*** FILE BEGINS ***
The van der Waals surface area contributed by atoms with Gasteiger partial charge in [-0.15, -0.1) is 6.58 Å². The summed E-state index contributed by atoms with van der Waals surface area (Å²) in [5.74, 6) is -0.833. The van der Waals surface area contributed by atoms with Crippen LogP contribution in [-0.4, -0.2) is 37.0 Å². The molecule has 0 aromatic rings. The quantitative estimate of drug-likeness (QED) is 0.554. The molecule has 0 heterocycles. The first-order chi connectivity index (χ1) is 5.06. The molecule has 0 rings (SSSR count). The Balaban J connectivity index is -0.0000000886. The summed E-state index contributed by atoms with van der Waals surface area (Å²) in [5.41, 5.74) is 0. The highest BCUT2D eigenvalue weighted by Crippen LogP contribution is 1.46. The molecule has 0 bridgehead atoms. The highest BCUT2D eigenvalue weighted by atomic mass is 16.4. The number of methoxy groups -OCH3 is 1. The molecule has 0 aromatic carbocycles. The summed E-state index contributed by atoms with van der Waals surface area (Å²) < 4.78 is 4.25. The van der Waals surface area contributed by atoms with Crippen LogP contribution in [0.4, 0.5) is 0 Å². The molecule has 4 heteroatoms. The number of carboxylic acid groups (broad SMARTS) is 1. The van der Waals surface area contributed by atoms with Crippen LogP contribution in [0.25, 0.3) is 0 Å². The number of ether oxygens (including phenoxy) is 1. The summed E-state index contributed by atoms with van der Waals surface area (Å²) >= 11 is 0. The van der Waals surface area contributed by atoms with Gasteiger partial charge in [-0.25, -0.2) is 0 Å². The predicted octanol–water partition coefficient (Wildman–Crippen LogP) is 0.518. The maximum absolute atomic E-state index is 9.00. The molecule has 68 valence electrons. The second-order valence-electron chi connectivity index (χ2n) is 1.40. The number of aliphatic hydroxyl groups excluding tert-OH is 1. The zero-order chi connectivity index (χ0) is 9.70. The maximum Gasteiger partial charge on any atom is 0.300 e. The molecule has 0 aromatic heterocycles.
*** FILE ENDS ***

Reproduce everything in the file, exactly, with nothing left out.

The van der Waals surface area contributed by atoms with Gasteiger partial charge in [-0.15, -0.1) is 6.58 Å². The summed E-state index contributed by atoms with van der Waals surface area (Å²) in [5.74, 6) is -0.833. The van der Waals surface area contributed by atoms with Crippen LogP contribution in [-0.4, -0.2) is 37.0 Å². The molecule has 0 aromatic rings. The quantitative estimate of drug-likeness (QED) is 0.554. The molecule has 0 heterocycles. The first-order chi connectivity index (χ1) is 5.06. The molecule has 0 rings (SSSR count). The Balaban J connectivity index is -0.0000000886. The summed E-state index contributed by atoms with van der Waals surface area (Å²) in [5.41, 5.74) is 0. The highest BCUT2D eigenvalue weighted by Crippen LogP contribution is 1.46. The molecule has 0 bridgehead atoms. The highest BCUT2D eigenvalue weighted by atomic mass is 16.4. The number of methoxy groups -OCH3 is 1. The molecule has 0 aromatic carbocycles. The summed E-state index contributed by atoms with van der Waals surface area (Å²) < 4.78 is 4.25. The van der Waals surface area contributed by atoms with Crippen LogP contribution in [0.4, 0.5) is 0 Å². The molecule has 4 heteroatoms. The number of carboxylic acid groups (broad SMARTS) is 1. The van der Waals surface area contributed by atoms with Crippen LogP contribution in [0.25, 0.3) is 0 Å². The number of ether oxygens (including phenoxy) is 1. The summed E-state index contributed by atoms with van der Waals surface area (Å²) >= 11 is 0. The van der Waals surface area contributed by atoms with Gasteiger partial charge in [-0.25, -0.2) is 0 Å². The predicted octanol–water partition coefficient (Wildman–Crippen LogP) is 0.518. The maximum absolute atomic E-state index is 9.00. The molecule has 68 valence electrons. The second-order valence-electron chi connectivity index (χ2n) is 1.40. The number of aliphatic hydroxyl groups excluding tert-OH is 1. The zero-order chi connectivity index (χ0) is 9.70. The maximum Gasteiger partial charge on any atom is 0.300 e. The molecule has 0 aromatic heterocycles.